Publishers rubbish reports of increase in textbooks prices

Publishers rubbish reports of increase in textbooks prices

Kenya Publishers Association has refuted reports indicating that there would be a 15 per cent hike in the price of textbooks.

In a statement sent to media houses on Saturday, the association chair David Waweru termed the report appearing on a local daily as alarmist and false, saying the source cited is not an industry insider.

“The facts are that out of over 4,000 textbooks in the Orange Book – the Approved List of Textbooks published by the Ministry of Education – only about 200 books are affected by a price increase of between 4 per cent to 10 per cent,” he said.

“Whereas publishers would have wished to increase the prices to match the increase of the costs of production and mitigate for the weakening shilling, publishers instead opted to lower their margins with the increase of 4 per cent to 10 per cent and keep a majority of the titles at the same price level.  In fact, prices on some titles were reduced.”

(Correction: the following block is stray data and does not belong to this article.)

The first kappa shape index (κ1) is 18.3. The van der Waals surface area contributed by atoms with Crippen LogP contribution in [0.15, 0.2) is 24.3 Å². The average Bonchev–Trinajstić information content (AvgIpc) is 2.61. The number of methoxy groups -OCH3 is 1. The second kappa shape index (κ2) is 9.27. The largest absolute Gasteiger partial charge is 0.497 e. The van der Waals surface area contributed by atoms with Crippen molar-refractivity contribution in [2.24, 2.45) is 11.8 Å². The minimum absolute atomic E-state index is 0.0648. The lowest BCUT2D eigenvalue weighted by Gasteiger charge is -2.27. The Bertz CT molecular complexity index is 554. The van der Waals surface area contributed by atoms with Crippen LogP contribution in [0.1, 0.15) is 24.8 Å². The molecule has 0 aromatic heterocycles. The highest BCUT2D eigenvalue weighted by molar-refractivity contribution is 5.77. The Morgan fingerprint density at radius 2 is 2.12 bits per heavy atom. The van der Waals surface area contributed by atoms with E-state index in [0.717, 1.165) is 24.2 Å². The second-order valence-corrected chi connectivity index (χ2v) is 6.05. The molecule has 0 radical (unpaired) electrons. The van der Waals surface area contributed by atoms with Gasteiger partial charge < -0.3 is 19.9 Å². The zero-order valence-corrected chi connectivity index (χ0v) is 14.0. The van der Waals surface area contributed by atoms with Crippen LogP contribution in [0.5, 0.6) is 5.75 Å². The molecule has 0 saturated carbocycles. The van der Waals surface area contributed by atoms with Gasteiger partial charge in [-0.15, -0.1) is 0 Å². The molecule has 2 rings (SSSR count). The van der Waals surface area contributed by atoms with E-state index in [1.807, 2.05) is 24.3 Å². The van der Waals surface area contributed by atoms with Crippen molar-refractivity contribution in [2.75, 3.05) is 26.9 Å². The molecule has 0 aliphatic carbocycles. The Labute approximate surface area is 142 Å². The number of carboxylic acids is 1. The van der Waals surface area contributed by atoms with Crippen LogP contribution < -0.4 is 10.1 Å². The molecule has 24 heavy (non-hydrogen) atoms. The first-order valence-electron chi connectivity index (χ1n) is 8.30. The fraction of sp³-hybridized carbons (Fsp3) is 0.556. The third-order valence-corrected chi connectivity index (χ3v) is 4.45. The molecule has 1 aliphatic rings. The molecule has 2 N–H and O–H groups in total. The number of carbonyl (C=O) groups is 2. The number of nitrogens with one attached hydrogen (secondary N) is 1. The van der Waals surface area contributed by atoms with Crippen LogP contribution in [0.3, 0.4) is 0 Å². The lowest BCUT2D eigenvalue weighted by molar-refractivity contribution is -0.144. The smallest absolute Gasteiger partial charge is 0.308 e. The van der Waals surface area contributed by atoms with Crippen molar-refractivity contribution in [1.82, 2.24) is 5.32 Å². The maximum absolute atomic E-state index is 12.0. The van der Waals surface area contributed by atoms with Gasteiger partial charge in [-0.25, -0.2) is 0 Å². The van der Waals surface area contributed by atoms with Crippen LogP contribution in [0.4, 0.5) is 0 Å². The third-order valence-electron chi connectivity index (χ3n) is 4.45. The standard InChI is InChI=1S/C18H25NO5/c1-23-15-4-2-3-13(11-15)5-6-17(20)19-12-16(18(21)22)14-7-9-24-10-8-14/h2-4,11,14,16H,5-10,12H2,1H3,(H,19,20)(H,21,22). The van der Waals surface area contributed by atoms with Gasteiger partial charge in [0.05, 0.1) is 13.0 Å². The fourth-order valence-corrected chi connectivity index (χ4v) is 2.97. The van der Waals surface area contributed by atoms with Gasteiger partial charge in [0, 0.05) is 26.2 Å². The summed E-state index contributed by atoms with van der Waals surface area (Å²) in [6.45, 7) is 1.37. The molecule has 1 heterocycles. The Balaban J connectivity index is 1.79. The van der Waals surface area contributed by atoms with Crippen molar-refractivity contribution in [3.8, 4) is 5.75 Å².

Waweru said that the Kenya Publishers Association, as a key partner with government and other key stakeholders in the education sector, works to provide quality materials cost-effectively to ensure that no child in Kenya will be left behind.

“In fact, all recent independent reports show that among all sub-Saharan African countries, prices of books are lowest in Kenya.”

The association urged the government to zero-rate textbooks as it is “immoral to tax knowledge and therefore raise the barriers of access to books.”

“Kenya is the second country in Africa, after South Africa, to impose VAT on books notwithstanding that we are signatories to international Conventions that commit not to impose taxes on books.”

Early this week reports had emerged that the association had increased the price of textbooks ahead of school opening next week.

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